A Geopolitically Predisposed Market

August 18, 2014

Not much is happening this Monday from a data release standpoint, so market direction has come from geopolitical developments.

  • Russian/Ukraine talks began in Berlin Sunday towards a ceasefire in their border clash.
  • Officials at the German Bundesbank said geopolitical risks have been weighing on Euroland’s largest economy.
  • Russia’s Central Bank widened the Ruble’s allowed trading range.
  • Conflict continued over the weekend in Gaza.
  • Governor Nixon ordered the Missouri National Guard into the St. Louis suburb of Fergusson.

Stocks in Europe have rebounded by 1.2% in France, 1.4% in Germany, 1.1% in Spain, 0.8% in Switzerland and Italy, and 0.7% in Britain.  The DJIA opened almost 100 points (o.6%) stronger.  Earlier today, Japan’s Nikkei closed unchanged.  Equities rose 1.1% in India, 0.6% in China and 0.4% in Australia but fell be 0.7% in Taiwan, 0.5% in South Korea, and 0.1% in New Zealand.

The dollar is narrowly mixed, with dips of 0.2% against sterling and 0.1% versus the Australian dollar and yuan, no change relative to the kiwi, and upticks of 0.3% relative to the Swiss franc, 0.2% vis-a-vis the yen and 0.1% against the euro.

Ten-year sovereign debt yields are up 8, 3, and 2 basis points in Britain, Germany and the United States.  The 10-year Japanese JGB has stayed at 0.49%.

The main overnight pieces of economic news involved China where home price inflation slowed further to 2.5% in July from 4.2% in June and year-to-date foreign direct investment (down 0.35%) was negative for the first time since May 2013.  Property prices were higher in July than June in just two of seventy cities.

The seasonally adjusted euro area trade surplus narrowed to a 5-month low of EUR 13.8 billion in June from EUR 15.2 billion in May but exceeded analyst forecasts.  A 0.5% decline in exports was the third drop in four months and contrasted with a 0.5% on-month increase in imports.  The unadjusted first-half surplus of EUR 79.0 billion compared to EUR 71.2 billion a year earlier.  First-half exports grew 0.9% on year versus a 0.1% uptick in imports.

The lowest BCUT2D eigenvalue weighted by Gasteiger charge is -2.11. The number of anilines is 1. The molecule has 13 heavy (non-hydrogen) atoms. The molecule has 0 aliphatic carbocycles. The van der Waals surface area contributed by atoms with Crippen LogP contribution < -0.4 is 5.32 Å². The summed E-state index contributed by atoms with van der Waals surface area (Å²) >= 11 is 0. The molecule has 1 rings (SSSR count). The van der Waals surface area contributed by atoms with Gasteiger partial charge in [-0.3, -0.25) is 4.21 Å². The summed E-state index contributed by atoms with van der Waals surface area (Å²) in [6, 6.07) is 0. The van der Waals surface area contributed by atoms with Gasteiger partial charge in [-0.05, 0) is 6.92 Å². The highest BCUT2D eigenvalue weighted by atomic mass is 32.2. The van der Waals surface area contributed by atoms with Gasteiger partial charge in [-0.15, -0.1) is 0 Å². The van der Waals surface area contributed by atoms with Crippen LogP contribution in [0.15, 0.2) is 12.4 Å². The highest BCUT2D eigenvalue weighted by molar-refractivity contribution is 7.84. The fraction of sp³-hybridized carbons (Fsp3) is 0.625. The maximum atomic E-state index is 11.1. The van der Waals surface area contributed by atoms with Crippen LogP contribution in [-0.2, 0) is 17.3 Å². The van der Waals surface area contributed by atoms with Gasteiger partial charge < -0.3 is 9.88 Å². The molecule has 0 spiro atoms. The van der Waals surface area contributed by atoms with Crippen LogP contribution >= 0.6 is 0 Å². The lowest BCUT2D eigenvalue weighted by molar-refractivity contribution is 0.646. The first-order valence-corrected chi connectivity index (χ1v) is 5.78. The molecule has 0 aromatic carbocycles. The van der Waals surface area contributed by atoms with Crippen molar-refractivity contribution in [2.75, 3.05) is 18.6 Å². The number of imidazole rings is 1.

Britain’s Rightmove house price index plunged 2.9% on month in August, the worst result since April 2013.  This cut the 12-month rate of increase to 5.3% from 6.5% in July.

Real GDP in Thailand was 0.4% greater than a year before in the second quarter after posting a 0.6% on-year drop in the first quarter of 2014.  Chilean on-year GDP growth slowed to 1.9% in 2Q from 2.6% in 1Q.

Hong Kong recorded a 3.3% jobless rate last month.  Singapore’s trade surplus narrowed 30.6% on month to SGD 4.09 billion in July.

Czech PPI inflation remained negative in July.  Producer prices firmed 0.3% from June but were 0.1% lower than a year earlier.

The New Zealand service-sector purchasing managers index climbed 3.2 points to a robust 58.4 reading in July.  Australian new motor vehicle sales declined in July.

The U.S. National Association of Home Builders housing market index rose two points to a reading of 55 in August.  This was the third improvement in a row and the best reading since 56 in January.  Readings from February through June had been below 50.  U.S. consumer prices will be released Tuesday, followed by the FOMC minutes due Wednesday, existing home sales on Thursday and the start of the Jackson Hole Central Banking Symposium on Friday.  That day, Fed Chair Yellen gives an impor

Copyright 2014, Larry Greenberg.  All rights reserved.  No secondary distribution without express permission.


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